NEW YORK (Reuters) - Mortgage applications rose after falling for three straight weeks, bouncing back from the lowest level in more than six years and overcoming a rise in home loan rates, an industry trade group said on Wednesday.
The Mortgage Bankers Association said its seasonally adjusted mortgage application index, boosted by increased demand for both purchase and refinance loans, rose 10.9 percent to 557.1 in the June 6 week.
Thirty-year fixed home loan rates rose 0.07 percentage point to 6.24 percent, the highest since early March. A year ago the rate stood closer to 6.60 percent.
In the worst U.S. housing market since the Great Depression, some signs are emerging that deep discounts are starting to entice buyers.
Pending sales of existing homes rose in April to the highest level in six months as bargain hunters were drawn in by double-digit price drops in some regions.
Record home foreclosures are dumping additional supply to already burdensome backlogs of unsold houses, increasing choices and depressing prices for buyers that are able to get mortgages from restrictive lenders.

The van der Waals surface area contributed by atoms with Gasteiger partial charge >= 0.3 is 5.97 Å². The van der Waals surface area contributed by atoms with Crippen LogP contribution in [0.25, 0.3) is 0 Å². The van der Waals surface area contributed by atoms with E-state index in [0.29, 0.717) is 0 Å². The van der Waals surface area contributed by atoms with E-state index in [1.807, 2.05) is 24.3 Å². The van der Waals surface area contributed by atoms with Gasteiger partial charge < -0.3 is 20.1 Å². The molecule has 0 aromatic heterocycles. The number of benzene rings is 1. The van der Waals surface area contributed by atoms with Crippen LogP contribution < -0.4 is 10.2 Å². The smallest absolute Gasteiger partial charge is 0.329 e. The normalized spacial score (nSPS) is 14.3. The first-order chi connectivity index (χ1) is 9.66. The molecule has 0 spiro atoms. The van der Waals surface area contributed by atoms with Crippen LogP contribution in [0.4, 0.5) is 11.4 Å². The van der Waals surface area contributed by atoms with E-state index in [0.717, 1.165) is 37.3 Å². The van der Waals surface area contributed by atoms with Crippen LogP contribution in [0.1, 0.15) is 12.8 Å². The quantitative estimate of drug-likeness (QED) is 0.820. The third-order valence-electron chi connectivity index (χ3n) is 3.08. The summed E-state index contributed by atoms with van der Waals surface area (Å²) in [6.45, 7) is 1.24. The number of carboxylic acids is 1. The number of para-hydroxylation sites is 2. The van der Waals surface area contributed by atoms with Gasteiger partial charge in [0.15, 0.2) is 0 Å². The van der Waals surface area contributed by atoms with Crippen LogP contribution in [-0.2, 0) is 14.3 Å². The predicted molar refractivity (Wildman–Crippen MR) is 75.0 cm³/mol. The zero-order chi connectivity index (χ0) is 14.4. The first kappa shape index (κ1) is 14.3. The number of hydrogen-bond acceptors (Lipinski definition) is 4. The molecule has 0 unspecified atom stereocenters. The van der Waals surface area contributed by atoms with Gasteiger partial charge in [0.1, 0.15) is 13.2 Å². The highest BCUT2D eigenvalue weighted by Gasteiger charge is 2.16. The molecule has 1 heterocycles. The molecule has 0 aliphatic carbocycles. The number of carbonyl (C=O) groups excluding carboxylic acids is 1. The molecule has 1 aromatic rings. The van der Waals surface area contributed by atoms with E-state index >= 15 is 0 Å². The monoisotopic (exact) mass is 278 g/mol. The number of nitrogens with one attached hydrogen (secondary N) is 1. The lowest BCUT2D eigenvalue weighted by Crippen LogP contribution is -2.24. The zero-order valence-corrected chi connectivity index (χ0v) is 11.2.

However, the excess of homes and prospects for mounting foreclosures impede chances of a meaningful housing recovery this year, most analysts agree.
Henry Kaufman, president of financial consulting firm Henry Kaufman & Company Inc. said U.S. home prices have slumped 12 to 17 percent from their peak in the summer of 2006 "and it wouldn't surprise me to see a further decline, to 25 percent nationally in housing prices."
"There is still significant housing inventory that has to be worked through," he said at the Reuters Investment Outlook Summit in New York on Tuesday. "This will take us into next year."
The MBA's seasonally adjusted purchase index rose 12.8 percent to 376.2, and its refinancing gauge climbed 8.4 percent to 1,622.1 in the latest week.
Taken on a four-week moving average, which smoothes out volatility, the overall applications index is down 2.8 percent, the purchase index is up 1.7 percent and the refinancing measure is down 8 percent.
A year ago, however, the purchase index stood at about 465, almost 24 percent higher than its current level.
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